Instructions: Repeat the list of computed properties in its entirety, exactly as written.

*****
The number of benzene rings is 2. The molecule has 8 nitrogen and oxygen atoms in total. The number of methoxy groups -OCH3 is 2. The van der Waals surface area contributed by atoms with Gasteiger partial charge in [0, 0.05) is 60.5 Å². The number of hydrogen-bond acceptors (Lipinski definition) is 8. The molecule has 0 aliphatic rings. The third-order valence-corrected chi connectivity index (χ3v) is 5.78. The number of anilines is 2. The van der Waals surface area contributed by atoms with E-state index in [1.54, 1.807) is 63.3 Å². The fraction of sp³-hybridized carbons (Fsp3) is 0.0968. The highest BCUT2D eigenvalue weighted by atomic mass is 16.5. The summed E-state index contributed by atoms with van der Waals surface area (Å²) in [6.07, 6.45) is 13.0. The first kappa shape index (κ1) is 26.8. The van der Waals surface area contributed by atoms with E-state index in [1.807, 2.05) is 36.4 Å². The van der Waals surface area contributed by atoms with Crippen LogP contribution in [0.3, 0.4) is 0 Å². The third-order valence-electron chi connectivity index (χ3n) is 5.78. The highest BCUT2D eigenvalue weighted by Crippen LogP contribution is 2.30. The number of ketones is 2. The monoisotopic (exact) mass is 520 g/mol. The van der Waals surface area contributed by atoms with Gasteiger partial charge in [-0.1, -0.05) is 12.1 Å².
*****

The number of benzene rings is 2. The molecule has 8 nitrogen and oxygen atoms in total. The number of methoxy groups -OCH3 is 2. The van der Waals surface area contributed by atoms with Gasteiger partial charge in [0, 0.05) is 60.5 Å². The number of hydrogen-bond acceptors (Lipinski definition) is 8. The molecule has 0 aliphatic rings. The third-order valence-corrected chi connectivity index (χ3v) is 5.78. The number of anilines is 2. The van der Waals surface area contributed by atoms with E-state index in [1.54, 1.807) is 63.3 Å². The fraction of sp³-hybridized carbons (Fsp3) is 0.0968. The highest BCUT2D eigenvalue weighted by atomic mass is 16.5. The summed E-state index contributed by atoms with van der Waals surface area (Å²) in [6.07, 6.45) is 13.0. The first kappa shape index (κ1) is 26.8. The van der Waals surface area contributed by atoms with E-state index in [1.807, 2.05) is 36.4 Å². The van der Waals surface area contributed by atoms with Crippen LogP contribution in [0.3, 0.4) is 0 Å². The third-order valence-electron chi connectivity index (χ3n) is 5.78. The highest BCUT2D eigenvalue weighted by Crippen LogP contribution is 2.30. The number of ketones is 2. The monoisotopic (exact) mass is 520 g/mol. The van der Waals surface area contributed by atoms with Gasteiger partial charge in [-0.1, -0.05) is 12.1 Å².